Harald Kruger, CEO since May 2015, only made one interesting slip of the tongue at his press conference: he calls the i8 model the “best-selling sports car of its time”, which is certainly not only seen differently at Porsche. “Of his kind” would have been the right formulation – because there are hardly any sports cars with plug-in hybrid drives.

Even if you rarely see it on the road, the i8, together with the all-electric compact car i3, forms the backbone of BMW’s second strategic direction. And despite all the secrecy before the big birthday party in the Munich Olympiahalle, it can be assumed that the 2,000 invited guests will see another model of the i-series, at least as a prototype.

30,000 i-models sold – worldwide

"With the introduction of the i-models, BMW has further developed its image without giving up the old values," says Schmitz. However, the sales figures suggest that BMW will need a lot of patience before the two billion euros invested come back in.

In Geneva, Harald Kruger expressed his satisfaction with i-growth of 66 percent last year, but that wasn’t more than 30,000 cars worldwide – newcomer Tesla sells about twice as much, but doesn’t make a profit either.

“Electromobility is not a sprint, but a marathon”, this is the phrase one often hears from BMW boss Kruger in Geneva. He does not go into more detail about the strategy, and the guests at the birthday party will also have to be prepared for cloudy explanations – BMW determined the annual press conference on March 16 to provide an outlook on the first decades of its second century.

100 years of BMW: What else is Bavarian about BMW?-BMW AG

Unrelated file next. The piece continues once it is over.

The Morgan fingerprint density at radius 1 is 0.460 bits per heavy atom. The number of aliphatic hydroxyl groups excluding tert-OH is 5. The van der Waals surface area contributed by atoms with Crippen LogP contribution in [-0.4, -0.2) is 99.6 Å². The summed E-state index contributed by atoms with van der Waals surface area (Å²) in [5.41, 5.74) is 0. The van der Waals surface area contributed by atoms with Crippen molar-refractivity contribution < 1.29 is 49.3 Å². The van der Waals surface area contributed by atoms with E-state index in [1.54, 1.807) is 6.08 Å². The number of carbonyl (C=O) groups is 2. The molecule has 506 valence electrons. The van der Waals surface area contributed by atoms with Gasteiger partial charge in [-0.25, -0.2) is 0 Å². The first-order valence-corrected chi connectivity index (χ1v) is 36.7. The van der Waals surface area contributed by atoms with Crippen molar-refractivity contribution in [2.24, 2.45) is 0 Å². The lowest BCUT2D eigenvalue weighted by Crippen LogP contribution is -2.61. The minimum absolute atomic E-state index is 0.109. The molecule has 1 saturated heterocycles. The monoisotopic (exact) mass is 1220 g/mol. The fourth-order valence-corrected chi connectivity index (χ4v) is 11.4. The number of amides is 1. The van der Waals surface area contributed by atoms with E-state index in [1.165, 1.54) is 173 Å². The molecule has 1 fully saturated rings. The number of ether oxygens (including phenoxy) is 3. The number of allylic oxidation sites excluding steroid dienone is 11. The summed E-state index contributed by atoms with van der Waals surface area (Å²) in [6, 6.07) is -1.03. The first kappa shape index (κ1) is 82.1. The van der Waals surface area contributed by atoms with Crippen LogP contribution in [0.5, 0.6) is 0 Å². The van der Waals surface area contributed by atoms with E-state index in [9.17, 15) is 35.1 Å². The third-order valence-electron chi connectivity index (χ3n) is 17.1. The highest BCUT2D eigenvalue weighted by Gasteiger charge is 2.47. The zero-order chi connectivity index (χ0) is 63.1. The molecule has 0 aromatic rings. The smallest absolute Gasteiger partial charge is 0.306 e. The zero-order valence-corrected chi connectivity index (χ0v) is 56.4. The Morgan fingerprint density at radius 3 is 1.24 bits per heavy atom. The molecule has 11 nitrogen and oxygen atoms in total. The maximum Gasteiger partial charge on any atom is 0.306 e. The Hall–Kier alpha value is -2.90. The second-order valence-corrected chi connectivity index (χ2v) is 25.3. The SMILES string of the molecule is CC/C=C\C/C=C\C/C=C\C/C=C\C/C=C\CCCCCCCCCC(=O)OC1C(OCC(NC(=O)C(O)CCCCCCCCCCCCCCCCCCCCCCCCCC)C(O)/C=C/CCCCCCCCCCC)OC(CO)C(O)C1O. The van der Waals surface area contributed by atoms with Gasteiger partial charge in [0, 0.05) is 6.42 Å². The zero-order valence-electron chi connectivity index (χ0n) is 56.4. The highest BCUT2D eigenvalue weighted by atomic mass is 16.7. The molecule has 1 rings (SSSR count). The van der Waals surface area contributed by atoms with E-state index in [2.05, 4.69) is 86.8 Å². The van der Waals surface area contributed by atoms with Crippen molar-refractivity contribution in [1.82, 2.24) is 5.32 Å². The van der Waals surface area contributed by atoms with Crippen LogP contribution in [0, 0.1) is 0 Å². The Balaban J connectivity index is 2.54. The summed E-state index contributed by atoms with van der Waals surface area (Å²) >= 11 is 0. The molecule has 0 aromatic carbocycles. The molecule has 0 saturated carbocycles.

The "BMW Welt" is a combined exhibition, delivery, adventure, museum and event location of BMW AG in Munich. It was built from 2003 to summer 2007. Originallyh it should be opened in 2006 for the soccer World Cup

Source: picture alliance / blickwinkel / M

Three things are to be expected here: BMW is likely to provide answers to the advance of Mercedes in terms of automated driving for production models, and the brand also needs guidelines in the fight against new manufacturers who do not understand the automotive market in an evolutionary way, but live revolution and disruption: Tesla, Apple, Google.

It is also to be expected that further electrification will be at the center of the BMW future. In Geneva, Kruger raised the question of whether it would still be worth investing in internal combustion engines in the future. "The Future Urban Vehicle probably looks more like the i3 or the Smart than the 5 Series or the E-Class," says Schmitz.

The experience with the i-models enabled BMW to equip every single series with plug-in hybrid drives, which should now happen quickly, right down to the 1-series and even the Mini. Because BMW in particular, as a manufacturer of predominantly larger and more powerful cars, otherwise faces difficulties in meeting the specified CO2 targets.

BMW works closely with universities in Munich

On the way to the new era, BMW is also relying on its old location. Although the company has long been operating globally, with factories in Europe, North America and China, the Bavarian capital, Munich, is a key factor.